“Born in sub-Saharan Africa, Jumbo (1861-1885) spent most of his life in London’s Zoological Gardens. He grew from a small, sickly calf to a ponderous pachyderm standing eleven feet tall—about three feet taller than the typical circus elephant—and weighing six and a half tons… At the time, Jumbo was the largest elephant known to exist in the western world. The poster artist depicted Jumbo in his former home at the Zoological Gardens, where the good-natured elephant provided thousands of children rides on his back… One of Jumbo’s most enthusiastic admirers was P. T. Barnum (1810-1891), who was constantly searching the world for the unusual, both great and small. Barnum offered the Zoological Gardens $10,000 for the giant elephant… The elephant and his keeper set sail for New York City, arriving April 8, 1882… Jumbo was the featured attraction on the circus and heavily advertised by the show… Sadly, on September 15, 1885, in the railroad yard at St. Thomas, Ontario, Jumbo was struck and killed by an unscheduled train. Even in death, Jumbo provided Barnum with new exhibitions for the circus. In 1886, both the great elephant’s preserved hide and enormous skeleton trouped with the show” (Strobridge, p. 154). His skeleton was also displayed at the American Museum of Natural History in New York in 1974 and 1993. This is possibly the most desired of all circus posters. Regrettably for collectors, it’s extremely rare. “P. T. Barnum brought the mighty Jumbo to America in 1882, the greatest animal attraction the circus ever had. Even though his career only lasted four years, the huge African elephant was such a success that his name has become synonymous for ‘colossal’” (The Circus/Taschen, p. 213).
Authorized by the Courier Lithographic Company in Buffalo, this poster promotes Barnum & Bailey’s elephant spectacles in France, which include acrobatic exercises, tea time, bicycle riding, military exercises, and a waltz.
By Pal (Jean De Paléologue, 1860-1942)
This poster for the lion act was prepared for the Nouveau Cirque in Paris, but the image was also used as a stock poster for the animal spectacular when the Kings of the Jungle took their act on the road (see PAI-XIV, 389). This four-sheet poster is a highly unusual design for Pal, not because of the circus subject matter, but because of the lack of a voluptuous young lady as its central figure. But even without the presence of a beautiful woman, Pal certainly knows how to catch our attention.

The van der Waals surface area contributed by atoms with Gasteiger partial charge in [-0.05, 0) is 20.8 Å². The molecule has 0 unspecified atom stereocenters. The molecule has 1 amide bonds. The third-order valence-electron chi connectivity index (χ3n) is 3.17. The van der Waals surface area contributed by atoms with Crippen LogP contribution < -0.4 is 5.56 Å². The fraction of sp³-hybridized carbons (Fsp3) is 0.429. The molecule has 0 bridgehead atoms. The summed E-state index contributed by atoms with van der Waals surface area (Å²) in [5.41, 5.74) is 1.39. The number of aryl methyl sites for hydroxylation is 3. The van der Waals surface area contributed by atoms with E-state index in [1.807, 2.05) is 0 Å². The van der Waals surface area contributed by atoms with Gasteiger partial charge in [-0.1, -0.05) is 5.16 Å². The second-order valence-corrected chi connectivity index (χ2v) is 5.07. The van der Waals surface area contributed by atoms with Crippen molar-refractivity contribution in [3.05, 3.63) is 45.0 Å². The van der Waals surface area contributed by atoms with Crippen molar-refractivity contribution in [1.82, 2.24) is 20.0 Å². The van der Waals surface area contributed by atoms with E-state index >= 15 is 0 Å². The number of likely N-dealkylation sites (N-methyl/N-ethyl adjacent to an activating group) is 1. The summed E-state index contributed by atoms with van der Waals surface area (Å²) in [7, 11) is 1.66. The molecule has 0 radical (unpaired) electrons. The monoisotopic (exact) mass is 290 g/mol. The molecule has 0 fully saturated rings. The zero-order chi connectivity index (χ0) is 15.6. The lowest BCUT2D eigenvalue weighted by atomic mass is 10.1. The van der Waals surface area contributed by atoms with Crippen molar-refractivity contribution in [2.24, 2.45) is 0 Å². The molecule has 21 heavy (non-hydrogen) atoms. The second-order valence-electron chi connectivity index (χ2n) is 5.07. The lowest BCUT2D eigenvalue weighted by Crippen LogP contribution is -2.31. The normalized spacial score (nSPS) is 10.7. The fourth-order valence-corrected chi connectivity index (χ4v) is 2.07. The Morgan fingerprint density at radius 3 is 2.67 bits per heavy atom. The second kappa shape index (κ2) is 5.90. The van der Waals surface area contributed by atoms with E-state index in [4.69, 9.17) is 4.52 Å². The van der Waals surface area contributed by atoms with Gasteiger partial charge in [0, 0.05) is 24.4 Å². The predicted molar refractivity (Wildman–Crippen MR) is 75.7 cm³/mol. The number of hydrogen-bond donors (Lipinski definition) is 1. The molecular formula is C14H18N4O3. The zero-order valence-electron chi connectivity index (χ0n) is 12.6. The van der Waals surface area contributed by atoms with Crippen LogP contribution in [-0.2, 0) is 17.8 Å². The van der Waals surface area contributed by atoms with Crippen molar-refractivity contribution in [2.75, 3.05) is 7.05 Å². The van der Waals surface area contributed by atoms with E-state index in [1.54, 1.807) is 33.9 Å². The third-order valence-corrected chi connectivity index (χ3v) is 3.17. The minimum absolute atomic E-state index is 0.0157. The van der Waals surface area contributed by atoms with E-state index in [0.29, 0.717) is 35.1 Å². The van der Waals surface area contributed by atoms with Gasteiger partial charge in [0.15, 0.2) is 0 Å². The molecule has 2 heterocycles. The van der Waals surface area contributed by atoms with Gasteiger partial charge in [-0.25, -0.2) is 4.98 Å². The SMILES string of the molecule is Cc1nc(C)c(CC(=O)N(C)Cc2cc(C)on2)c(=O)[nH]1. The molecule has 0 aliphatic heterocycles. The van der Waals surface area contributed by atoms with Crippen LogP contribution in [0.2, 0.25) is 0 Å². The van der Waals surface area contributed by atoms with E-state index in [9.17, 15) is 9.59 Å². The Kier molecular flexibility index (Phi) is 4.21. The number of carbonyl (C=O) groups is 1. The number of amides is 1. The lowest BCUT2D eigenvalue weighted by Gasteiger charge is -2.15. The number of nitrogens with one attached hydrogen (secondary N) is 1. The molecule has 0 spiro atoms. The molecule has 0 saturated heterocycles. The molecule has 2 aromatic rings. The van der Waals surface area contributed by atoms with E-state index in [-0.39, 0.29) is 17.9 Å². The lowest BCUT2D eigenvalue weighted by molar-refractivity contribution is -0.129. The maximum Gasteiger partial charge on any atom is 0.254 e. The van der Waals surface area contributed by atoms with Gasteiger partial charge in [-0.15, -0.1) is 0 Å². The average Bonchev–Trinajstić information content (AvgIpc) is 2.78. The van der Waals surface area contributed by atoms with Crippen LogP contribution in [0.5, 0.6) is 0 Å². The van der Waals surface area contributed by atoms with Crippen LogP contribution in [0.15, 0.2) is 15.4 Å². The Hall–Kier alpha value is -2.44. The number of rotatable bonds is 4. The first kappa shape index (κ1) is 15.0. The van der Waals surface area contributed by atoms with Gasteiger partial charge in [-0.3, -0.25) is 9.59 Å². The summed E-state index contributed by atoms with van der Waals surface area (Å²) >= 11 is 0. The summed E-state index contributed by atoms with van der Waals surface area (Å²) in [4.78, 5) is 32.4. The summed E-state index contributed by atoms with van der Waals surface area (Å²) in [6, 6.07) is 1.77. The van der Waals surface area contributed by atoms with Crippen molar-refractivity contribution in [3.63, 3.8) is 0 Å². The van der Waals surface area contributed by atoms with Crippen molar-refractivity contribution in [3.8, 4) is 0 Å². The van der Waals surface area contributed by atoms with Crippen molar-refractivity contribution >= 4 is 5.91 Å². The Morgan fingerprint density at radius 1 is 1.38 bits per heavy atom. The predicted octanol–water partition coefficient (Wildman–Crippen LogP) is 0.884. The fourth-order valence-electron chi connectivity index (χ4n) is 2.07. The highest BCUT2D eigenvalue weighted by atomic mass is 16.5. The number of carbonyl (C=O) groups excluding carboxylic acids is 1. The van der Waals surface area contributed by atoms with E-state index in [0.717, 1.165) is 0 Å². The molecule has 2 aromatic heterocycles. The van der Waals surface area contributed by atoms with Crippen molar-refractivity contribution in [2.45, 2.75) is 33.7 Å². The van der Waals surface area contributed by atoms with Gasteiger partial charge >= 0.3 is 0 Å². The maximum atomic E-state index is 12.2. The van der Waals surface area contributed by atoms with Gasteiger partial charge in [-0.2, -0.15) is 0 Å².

An act that translated perfectly from American to French audiences was Buffalo Bill and the Rough Riders of the world. Here, Cody is seen reviewing the troops; a rainbow of countries sent their “best riders” as ambassadors of showmanship. The earlier Courier Litho. printing of this image was headlined “Buffalo Bill Reviewing the Rough Riders of the World.” As Michelle Delaney points out, the Rough Riders “were not battle scenes or dangerous settings at all. Often the posters advertising the Rough Riders were long lines of international cavalrymen on horseback, in dress uniforms, being reviewed by Cody, also on horseback. His figure resembles a military general reviewing the troops more than the entertainer he is in this situation. The cavalrymen cheer his review or line up in silent respect” (Buffalo Bill/Art & Advertising, p. 92).
“The theatrical seasons of Buffalo Bill Combination, from 1872 to 1883, contained much of the seed of the Wild West exhibitions to come. In addition to the romanticized scenes of western life, there were feats of marksmanship by Cody, numerous animals, and a good number of authentic Indians used, both in dramatic scenes as well as in their own dances and ceremonies. And in this poster for the next-to-last Combination season of 1881-82, one of these real Indians is the main attraction. ‘He-Nu-Kaw (The First Born)’ is billed also as ‘The Handsomest Indian Maiden in the World.’ She may have had a part in the season’s drama, ‘Vera Vance; or, Saved from the Sioux.’ She is quite stunning, as is the lithography of W. J. Morgan… Some 27 years separate He-Nu-Kaw from Arrowhead but surely the standard of feminine beauty remained compellingly high at all times” (Buffalo Bill, p. 12). Rare!
Based in Chicago, Prince Kar-Mi’s tricks baffled even the most skilled illusionists who came to see him. He began each act by having an assistant claim that he did not speak English, and therefore would perform entirely in pantomime. In actuality, he was Joseph B. Hallworth, an American man and not a Hindu. Here, he appears to rise from the dead after 32 days of being buried underground. This is a two-sheet poster.
In-gallery viewing June 29 – July 17 (11am-6pm daily)